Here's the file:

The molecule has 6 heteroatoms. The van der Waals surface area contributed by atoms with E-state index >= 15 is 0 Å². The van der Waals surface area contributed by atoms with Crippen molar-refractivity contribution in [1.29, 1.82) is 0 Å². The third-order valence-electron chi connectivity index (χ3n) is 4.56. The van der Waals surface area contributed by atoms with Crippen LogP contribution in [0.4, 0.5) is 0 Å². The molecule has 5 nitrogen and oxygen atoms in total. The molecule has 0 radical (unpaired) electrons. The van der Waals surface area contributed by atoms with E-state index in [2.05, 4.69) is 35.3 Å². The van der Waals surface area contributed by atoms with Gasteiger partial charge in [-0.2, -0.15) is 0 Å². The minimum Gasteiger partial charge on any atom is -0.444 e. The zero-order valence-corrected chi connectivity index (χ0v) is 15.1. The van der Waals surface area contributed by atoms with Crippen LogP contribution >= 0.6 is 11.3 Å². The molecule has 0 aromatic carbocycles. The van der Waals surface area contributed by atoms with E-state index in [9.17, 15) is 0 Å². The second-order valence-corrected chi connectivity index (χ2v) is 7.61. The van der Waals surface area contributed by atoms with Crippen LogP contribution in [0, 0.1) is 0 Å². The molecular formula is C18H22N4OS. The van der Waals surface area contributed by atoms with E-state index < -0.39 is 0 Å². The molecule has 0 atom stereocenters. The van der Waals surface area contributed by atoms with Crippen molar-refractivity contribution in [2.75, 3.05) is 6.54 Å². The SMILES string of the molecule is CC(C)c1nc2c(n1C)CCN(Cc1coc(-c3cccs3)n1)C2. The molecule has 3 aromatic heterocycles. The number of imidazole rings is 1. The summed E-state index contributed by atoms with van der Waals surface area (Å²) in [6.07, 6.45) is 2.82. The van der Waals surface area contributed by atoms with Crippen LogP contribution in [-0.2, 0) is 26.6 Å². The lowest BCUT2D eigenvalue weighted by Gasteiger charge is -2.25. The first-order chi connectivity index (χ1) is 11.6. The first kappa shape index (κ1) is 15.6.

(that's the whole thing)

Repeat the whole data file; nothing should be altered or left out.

The molecule has 6 heteroatoms. The van der Waals surface area contributed by atoms with E-state index >= 15 is 0 Å². The van der Waals surface area contributed by atoms with Crippen molar-refractivity contribution in [1.29, 1.82) is 0 Å². The third-order valence-electron chi connectivity index (χ3n) is 4.56. The van der Waals surface area contributed by atoms with Crippen LogP contribution in [0.4, 0.5) is 0 Å². The molecule has 5 nitrogen and oxygen atoms in total. The molecule has 0 radical (unpaired) electrons. The van der Waals surface area contributed by atoms with E-state index in [2.05, 4.69) is 35.3 Å². The van der Waals surface area contributed by atoms with Gasteiger partial charge in [-0.2, -0.15) is 0 Å². The minimum Gasteiger partial charge on any atom is -0.444 e. The zero-order valence-corrected chi connectivity index (χ0v) is 15.1. The van der Waals surface area contributed by atoms with Crippen LogP contribution >= 0.6 is 11.3 Å². The molecule has 0 aromatic carbocycles. The van der Waals surface area contributed by atoms with E-state index in [9.17, 15) is 0 Å². The second-order valence-corrected chi connectivity index (χ2v) is 7.61. The van der Waals surface area contributed by atoms with Crippen LogP contribution in [0, 0.1) is 0 Å². The molecular formula is C18H22N4OS. The van der Waals surface area contributed by atoms with E-state index < -0.39 is 0 Å². The molecule has 0 atom stereocenters. The van der Waals surface area contributed by atoms with Crippen molar-refractivity contribution in [2.75, 3.05) is 6.54 Å². The SMILES string of the molecule is CC(C)c1nc2c(n1C)CCN(Cc1coc(-c3cccs3)n1)C2. The molecule has 3 aromatic heterocycles. The number of imidazole rings is 1. The summed E-state index contributed by atoms with van der Waals surface area (Å²) in [6.07, 6.45) is 2.82. The van der Waals surface area contributed by atoms with Crippen LogP contribution in [-0.2, 0) is 26.6 Å². The lowest BCUT2D eigenvalue weighted by Gasteiger charge is -2.25. The first-order chi connectivity index (χ1) is 11.6. The first kappa shape index (κ1) is 15.6.